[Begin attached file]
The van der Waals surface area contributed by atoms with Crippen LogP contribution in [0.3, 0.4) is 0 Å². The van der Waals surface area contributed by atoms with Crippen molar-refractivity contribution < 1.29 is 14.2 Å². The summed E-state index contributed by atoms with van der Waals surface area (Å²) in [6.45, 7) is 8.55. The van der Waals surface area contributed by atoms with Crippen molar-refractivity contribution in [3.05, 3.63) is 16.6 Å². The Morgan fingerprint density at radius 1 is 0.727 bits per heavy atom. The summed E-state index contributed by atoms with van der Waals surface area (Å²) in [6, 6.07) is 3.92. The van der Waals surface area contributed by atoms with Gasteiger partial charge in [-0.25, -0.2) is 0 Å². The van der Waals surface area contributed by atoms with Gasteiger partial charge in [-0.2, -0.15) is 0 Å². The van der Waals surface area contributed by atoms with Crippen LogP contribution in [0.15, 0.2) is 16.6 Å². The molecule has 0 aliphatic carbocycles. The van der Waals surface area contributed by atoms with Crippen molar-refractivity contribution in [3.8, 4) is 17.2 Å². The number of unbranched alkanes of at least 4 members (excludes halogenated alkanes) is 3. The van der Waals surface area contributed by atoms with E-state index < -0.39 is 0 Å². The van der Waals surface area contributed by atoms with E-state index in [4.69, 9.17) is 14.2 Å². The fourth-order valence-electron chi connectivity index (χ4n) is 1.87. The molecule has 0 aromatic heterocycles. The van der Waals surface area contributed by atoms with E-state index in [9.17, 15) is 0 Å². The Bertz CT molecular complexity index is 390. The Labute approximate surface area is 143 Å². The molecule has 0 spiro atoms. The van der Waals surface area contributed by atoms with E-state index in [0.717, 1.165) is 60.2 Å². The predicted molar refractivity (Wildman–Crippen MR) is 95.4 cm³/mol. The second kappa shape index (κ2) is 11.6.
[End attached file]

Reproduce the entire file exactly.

The van der Waals surface area contributed by atoms with Crippen LogP contribution in [0.3, 0.4) is 0 Å². The van der Waals surface area contributed by atoms with Crippen molar-refractivity contribution < 1.29 is 14.2 Å². The summed E-state index contributed by atoms with van der Waals surface area (Å²) in [6.45, 7) is 8.55. The van der Waals surface area contributed by atoms with Crippen molar-refractivity contribution in [3.05, 3.63) is 16.6 Å². The Morgan fingerprint density at radius 1 is 0.727 bits per heavy atom. The summed E-state index contributed by atoms with van der Waals surface area (Å²) in [6, 6.07) is 3.92. The van der Waals surface area contributed by atoms with Gasteiger partial charge in [-0.25, -0.2) is 0 Å². The van der Waals surface area contributed by atoms with Gasteiger partial charge in [-0.2, -0.15) is 0 Å². The van der Waals surface area contributed by atoms with Crippen LogP contribution in [0.15, 0.2) is 16.6 Å². The molecule has 0 aliphatic carbocycles. The van der Waals surface area contributed by atoms with Crippen molar-refractivity contribution in [3.8, 4) is 17.2 Å². The number of unbranched alkanes of at least 4 members (excludes halogenated alkanes) is 3. The van der Waals surface area contributed by atoms with E-state index < -0.39 is 0 Å². The van der Waals surface area contributed by atoms with E-state index in [4.69, 9.17) is 14.2 Å². The fourth-order valence-electron chi connectivity index (χ4n) is 1.87. The molecule has 0 aromatic heterocycles. The van der Waals surface area contributed by atoms with E-state index in [9.17, 15) is 0 Å². The Bertz CT molecular complexity index is 390. The Labute approximate surface area is 143 Å². The molecule has 0 spiro atoms. The van der Waals surface area contributed by atoms with E-state index in [0.717, 1.165) is 60.2 Å². The predicted molar refractivity (Wildman–Crippen MR) is 95.4 cm³/mol. The second kappa shape index (κ2) is 11.6.